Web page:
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PLoS Biol. 2019 Feb 4;17(2):e3000139. doi: 10.1371/journal.pbio.3000139. eCollection 2019 Feb.

Potent anti-influenza H7 human monoclonal antibody induces separation of hemagglutinin receptor-binding head domains.

Author information

1
Department of Integrative Structural and Computational Biology, The Scripps Research Institute, La Jolla, California, United States of America.
2
Department of Pathology, Microbiology and Immunology, Vanderbilt University School of Medicine, Nashville, Tennessee, United States of America.
3
Department of Medicine, University of California San Diego, La Jolla, California, United States of America.
4
Vanderbilt Vaccine Center, Vanderbilt University Medical Center, Nashville, Tennessee, United States of America.
5
Department of Pediatrics, Vanderbilt University Medical Center, Nashville, Tennessee, United States of America.
6
The Skaggs Institute for Chemical Biology, The Scripps Research Institute, La Jolla, California, United States of America.

Abstract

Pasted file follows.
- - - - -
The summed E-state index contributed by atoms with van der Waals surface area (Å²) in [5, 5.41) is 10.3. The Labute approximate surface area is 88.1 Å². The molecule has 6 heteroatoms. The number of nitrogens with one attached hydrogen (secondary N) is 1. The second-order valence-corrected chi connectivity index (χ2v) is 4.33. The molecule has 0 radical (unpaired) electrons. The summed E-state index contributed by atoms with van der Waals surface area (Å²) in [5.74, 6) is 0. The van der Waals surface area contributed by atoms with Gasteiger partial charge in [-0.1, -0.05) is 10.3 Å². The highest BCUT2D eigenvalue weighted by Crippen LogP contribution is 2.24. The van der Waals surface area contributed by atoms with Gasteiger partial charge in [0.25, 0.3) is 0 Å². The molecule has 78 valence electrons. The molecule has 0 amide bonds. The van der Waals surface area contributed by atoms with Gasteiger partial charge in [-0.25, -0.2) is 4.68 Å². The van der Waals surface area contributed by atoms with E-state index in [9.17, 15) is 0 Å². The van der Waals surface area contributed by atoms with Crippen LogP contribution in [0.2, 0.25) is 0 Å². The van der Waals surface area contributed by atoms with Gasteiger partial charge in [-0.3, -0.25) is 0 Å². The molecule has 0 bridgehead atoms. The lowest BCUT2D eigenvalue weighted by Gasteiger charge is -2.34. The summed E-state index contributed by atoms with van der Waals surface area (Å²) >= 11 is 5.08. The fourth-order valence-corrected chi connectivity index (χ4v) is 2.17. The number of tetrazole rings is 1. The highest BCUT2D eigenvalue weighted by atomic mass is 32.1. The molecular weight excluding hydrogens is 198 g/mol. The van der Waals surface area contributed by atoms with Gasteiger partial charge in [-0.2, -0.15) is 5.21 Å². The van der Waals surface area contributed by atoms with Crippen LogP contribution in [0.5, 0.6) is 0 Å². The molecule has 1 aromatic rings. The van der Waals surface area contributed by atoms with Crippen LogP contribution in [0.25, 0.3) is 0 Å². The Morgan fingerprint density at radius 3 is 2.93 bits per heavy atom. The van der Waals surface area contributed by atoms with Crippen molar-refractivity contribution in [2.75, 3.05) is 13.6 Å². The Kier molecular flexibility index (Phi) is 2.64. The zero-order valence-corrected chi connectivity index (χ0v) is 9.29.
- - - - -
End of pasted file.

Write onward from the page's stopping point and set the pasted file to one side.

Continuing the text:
Seasonal influenza virus infections can cause significant morbidity and mortality, but the threat from the emergence of a new pandemic influenza strain might have potentially even more devastating consequences. As such, there is intense interest in isolating and characterizing potent neutralizing antibodies that target the hemagglutinin (HA) viral surface glycoprotein. Here, we use cryo-electron microscopy (cryoEM) to decipher the mechanism of action of a potent HA head-directed monoclonal antibody (mAb) bound to an influenza H7 HA. The epitope of the antibody is not solvent accessible in the compact, prefusion conformation that typifies all HA structures to date. Instead, the antibody binds between HA head protomers to an epitope that must be partly or transiently exposed in the prefusion conformation. The "breathing" of the HA protomers is implied by the exposure of this epitope, which is consistent with metastability of class I fusion proteins. This structure likely therefore represents an early structural intermediate in the viral fusion process. Understanding the extent of transient exposure of conserved neutralizing epitopes also may lead to new opportunities to combat influenza that have not been appreciated previously.

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